The end of the year is usually packed with festivities and parties – from Diwali to Halloween, Guy Fawkes and New Year – and that usually goes hand-in-hand with fireworks. Although fireworks have recently been banned by the City of Cape Town, people might still take chances and set off a flare or two in a neighbourhood, terrifying pets in the process.
“It is natural for especially dogs to run away from loud noises,” says Dr Omar Mehtar of TAH Somerset West. “Some dogs are afraid of loud noises. The sounds trigger their nervous systems, and they can become anxious or afraid. Running away from the noise is a survival instinct,” he explains.
“Compared to thunder, fireworks are closer to the ground, more vibrant, and are accompanied by sudden booms, flashes and burning smells. Dogs experience the world through their senses, which might be overwhelming to them,” he adds.
Pets are not only afraid of fireworks but also the loudness which is associated with fireworks. Dogs have a more acute sense of hearing (up to 7 times louder than humans), so any loud booms, crackles and whistles are alarming to them. Fireworks are also unpredictable, look different each time, coming and going the whole time. The noise and unpredictability might cause dogs to view fireworks as a possible threat, which might lead to signs of anxiety (like restlessness, panting, pacing and whining) or your dog running away from the threat.
“Besides possible problems like heart attacks during fireworks, it is especially pets’ fear-laden frantic jolt to get away from the fireworks, which can result in them being exposed to even more danger, like running in front of a car, injuring themselves severely in an attempt to get away from fireworks of getting lost and ending up in the ‘wrong hands’,” stresses Dr Mehtar.
He advises pet owners to always take precautions during fireworks displays:
TIPS FOR MANAGING YOUR PET DURING FIREWORKS
- As a precautionary measure, microchip your dog so that you can be reunited if your pet might escape. Make sure your microchip details are up to date.
- Besides a microchip, make sure your pet is wearing proper identification on him/her, like a collar and tag with contact details.
- Plan ahead. Depending on the medication, your vet would need to do a health check on your animals before giving medication to calm your dog down. Some medication also needs time to kick in – sometimes up to 2 weeks!
- You might also want to speak to your vet about natural products that are available for dogs and cats. These often come with an adjustment period, so they should be trialled well before fireworks are being deployed.
- Take your dog for a long walk before the fireworks to make sure your dog is calm and tired.
- Keep your dog in a place where there will not be loud firework displays, even if it means you have to take him or her to friends or family that will look after your dog.
- Make sure your pet cannot escape from your yard.
- Keep your dog inside during the fireworks. This will prevent him or her from running away.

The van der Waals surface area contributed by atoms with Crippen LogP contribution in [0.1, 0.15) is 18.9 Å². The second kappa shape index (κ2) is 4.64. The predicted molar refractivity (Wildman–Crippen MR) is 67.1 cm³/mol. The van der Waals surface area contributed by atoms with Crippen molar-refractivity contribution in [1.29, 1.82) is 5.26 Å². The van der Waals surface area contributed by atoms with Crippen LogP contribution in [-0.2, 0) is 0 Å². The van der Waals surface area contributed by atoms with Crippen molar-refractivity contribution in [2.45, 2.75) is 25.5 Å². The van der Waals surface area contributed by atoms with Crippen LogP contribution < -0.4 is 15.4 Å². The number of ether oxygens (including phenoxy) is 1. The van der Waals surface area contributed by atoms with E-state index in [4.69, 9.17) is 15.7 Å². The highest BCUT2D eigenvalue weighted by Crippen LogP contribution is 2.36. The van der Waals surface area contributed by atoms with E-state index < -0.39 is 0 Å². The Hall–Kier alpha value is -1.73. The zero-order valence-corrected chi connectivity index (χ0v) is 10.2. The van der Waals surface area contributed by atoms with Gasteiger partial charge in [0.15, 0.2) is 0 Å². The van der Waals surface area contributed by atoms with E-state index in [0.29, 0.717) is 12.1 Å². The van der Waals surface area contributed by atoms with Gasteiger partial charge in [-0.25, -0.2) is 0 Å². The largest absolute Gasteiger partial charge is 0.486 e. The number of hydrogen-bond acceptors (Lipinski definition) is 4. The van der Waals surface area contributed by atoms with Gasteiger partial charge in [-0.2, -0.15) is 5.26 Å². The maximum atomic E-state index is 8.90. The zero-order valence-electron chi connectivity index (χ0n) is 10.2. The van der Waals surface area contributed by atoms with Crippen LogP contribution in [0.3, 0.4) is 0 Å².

- If possible, stay with your dog, during the fireworks and continuously talk calmly to your pet.
- Create a safe spot for your pet, with his or her favourite toys, a blanket, etc. This could be in a bathroom or underneath a bed – wherever your pet feels safe.
- Do not limit your dog to just one room. Due to the pet being anxious, it might move from one room to another. Let them move freely and do not let them feel trapped.
- Close your curtains, to prevent your pet seeing the flashes of light.
- Give your dog something to chew on, to draw attention away from the noise.
- Switch on a television or play calming music, to draw the dog’s attention away from the fireworks.
- Some dogs can be trained to be de-sensitised to loud sounds. Gun dogs, for instance, go through a whole process before they are actually trained for the purpose of hunting. Police dogs are another example. But it is often a case that the dog chooses the career, rather than ‘simply training them’ and many dogs are unsuitable to either.
- Thunder shirts are also another product that can be used in some dogs and cats. The idea is the shirt ‘hugs’ the animal and the animal feels safer and calmer. It does seem to work fairly well for most dogs, but once again, please try this well in advance.
“Although I can see the appeal of fireworks, the havoc they cause to the pet world, wild birds and other animals is just appalling and I’m very happy that more and more governments are banning them,” says Dr Mehtar.
“Fireworks can produce such a strong ‘fright or flight’ response from the dogs that I have seen dogs brought in, covered in cuts because they tried to escape by smashing through a glass pane door or window. Please think about the animals in your care: do they need extra protection during this time period? What have you tried? (Try the natural, over the counter products first and gauge if there is any response). If you are still concerned, take your dog or cat to the vet, get them microchipped (VERY NB) and have a full health check done and speak to the vet about possible stronger meds and what would be suitable for your pet,” he concludes.